Ecstasy generally makes people who take it very happy and euphoric for a short period of time – this is known as a ‘high’. It also makes a person feel very affectionate towards total strangers they are with, overwhelmed or in awe of objects and people, and highly energetic. People under the influence of Ecstasy typically lose their inhibitions and become very talkative. They may also do or say things that are completely out of character.

Other side effects of Ecstasy abuse include:

  • Dilated pupils
  • Increased body temperature
  • Feeling tingles
  • Tightening of the jaw muscles
  • Sickness
  • Extreme bursts of energy
  • Staying awake for long periods
  • Reduced sense of pain
  • Being impulsive
  • Clenching the teeth
  • Dry mouth and thirst
  • Sweating
  • Feeling promiscuous
  • Paranoia
  • A desire to touch and feel things
  • Heightened emotions
  • Insomnia
  • Hallucinations
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Long-term Ecstasy use has been linked to impaired cognitive function, with users struggling to use logic and reason, solve problems, process new information, and demonstrate emotional intelligence. Those who take Ecstasy on a very frequent basis may struggle to function, feel pleasure, or regulate their emotions without the drug. If you or someone you love has a problem with Ecstasy addiction or abuse, it is very important that you seek help straight away.

Long-term warning signs of Ecstasy addiction include:

  • Degeneration in the nervous system
  • Anxiety and panic attacks
  • Irreversible brain damage
  • Kidney failure
  • Wanting to repeatedly take more Ecstasy, in larger amounts
  • Spending increasing amounts of money on Ecstasy
  • Mood swings
  • Convulsions
  • Heart issues
  • Haemorrhaging
  • Confusion and disorientation
  • Memory loss
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Long-term use of Ecstasy can lead to a person neglecting social and work responsibilities as they focus more and more on their addiction. Those who frequently abuse the drug also have a high risk of doing things that are very out of character or considered impulsive and dangerous, or even illegal. Rather than experiencing withdrawal, a person abusing Ecstasy can feel very low as the comedown phase of the drug happens and the substance wears off. This is often the phase when they crave more Ecstasy.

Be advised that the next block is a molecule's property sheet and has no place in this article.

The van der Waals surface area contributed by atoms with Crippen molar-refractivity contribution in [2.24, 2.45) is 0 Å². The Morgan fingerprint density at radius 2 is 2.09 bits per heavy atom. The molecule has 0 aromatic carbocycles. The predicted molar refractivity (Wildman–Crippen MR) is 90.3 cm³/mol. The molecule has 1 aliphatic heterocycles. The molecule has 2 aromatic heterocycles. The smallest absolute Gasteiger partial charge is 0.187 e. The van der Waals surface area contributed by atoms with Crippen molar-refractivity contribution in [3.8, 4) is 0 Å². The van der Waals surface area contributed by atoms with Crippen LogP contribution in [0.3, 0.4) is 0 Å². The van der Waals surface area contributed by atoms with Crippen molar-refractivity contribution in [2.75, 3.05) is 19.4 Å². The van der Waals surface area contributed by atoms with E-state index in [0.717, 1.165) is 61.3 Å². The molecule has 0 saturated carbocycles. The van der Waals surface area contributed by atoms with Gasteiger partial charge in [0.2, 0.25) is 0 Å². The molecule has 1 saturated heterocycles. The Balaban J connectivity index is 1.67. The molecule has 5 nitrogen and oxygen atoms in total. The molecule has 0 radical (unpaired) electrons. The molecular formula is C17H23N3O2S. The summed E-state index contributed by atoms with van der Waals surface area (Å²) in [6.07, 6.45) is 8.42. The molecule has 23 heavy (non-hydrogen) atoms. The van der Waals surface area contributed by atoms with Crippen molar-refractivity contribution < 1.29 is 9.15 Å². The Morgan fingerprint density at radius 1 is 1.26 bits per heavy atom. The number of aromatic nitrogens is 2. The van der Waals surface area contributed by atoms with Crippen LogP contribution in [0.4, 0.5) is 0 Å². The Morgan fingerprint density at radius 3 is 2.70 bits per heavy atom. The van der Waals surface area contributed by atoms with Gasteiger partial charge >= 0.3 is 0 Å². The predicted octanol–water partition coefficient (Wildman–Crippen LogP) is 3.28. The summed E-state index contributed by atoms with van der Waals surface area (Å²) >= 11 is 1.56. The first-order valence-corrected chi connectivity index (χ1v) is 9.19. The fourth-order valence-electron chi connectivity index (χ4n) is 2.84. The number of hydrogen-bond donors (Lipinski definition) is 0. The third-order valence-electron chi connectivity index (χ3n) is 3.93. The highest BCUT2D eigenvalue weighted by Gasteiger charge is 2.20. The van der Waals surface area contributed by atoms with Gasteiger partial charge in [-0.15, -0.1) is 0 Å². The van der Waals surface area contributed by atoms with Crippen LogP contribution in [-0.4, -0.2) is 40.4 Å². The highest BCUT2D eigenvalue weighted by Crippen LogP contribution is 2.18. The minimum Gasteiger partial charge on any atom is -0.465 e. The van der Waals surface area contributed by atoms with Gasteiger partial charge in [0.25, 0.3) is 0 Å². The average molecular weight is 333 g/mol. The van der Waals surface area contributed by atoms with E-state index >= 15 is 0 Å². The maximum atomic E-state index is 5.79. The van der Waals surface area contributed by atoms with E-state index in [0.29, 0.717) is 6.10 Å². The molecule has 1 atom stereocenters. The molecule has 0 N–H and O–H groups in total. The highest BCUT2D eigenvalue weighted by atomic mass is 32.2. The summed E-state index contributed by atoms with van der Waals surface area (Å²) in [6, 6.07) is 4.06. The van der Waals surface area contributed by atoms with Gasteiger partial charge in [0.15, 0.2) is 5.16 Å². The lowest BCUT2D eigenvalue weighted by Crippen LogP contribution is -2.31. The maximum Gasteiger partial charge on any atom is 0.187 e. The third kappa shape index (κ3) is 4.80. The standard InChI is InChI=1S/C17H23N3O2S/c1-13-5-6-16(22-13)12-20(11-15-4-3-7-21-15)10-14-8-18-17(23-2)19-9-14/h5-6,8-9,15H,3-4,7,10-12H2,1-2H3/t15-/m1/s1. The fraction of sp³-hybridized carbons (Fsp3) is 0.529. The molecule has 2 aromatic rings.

Comedown symptoms include:

  • Irritability
  • Low mood and depression
  • Panic attacks
  • Delusions
  • Hallucinations
  • Lack of libido
  • Hostility and aggression
  • Problems with motor control
  • Tiredness
  • Mental confusion
  • Poor appetite
  • Restlessness
  • Inability to sleep
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Research has indicated that frequent use of Ecstasy can cause brain damage. This can happen even after a few doses of the drug, and the damage can be either permanent or last for several years. Memory loss and struggles with cognitive function are main ongoing effects of long term use. If you believe that a loved one may be struggling with an ecstasy addiction, the first step is to start a conversation about seeking help and treatment. This doesn’t have to be an intervention and involve the addict’s other family and friends.

Recognising that you or someone you love has an addiction is the first step in getting help. It is a common falsehood that Ecstasy is not addictive, and many users, therefore, deny that they have a drug problem. If you are finding it difficult to get through to someone who is abusing drugs, it may be worthwhile staging an intervention.

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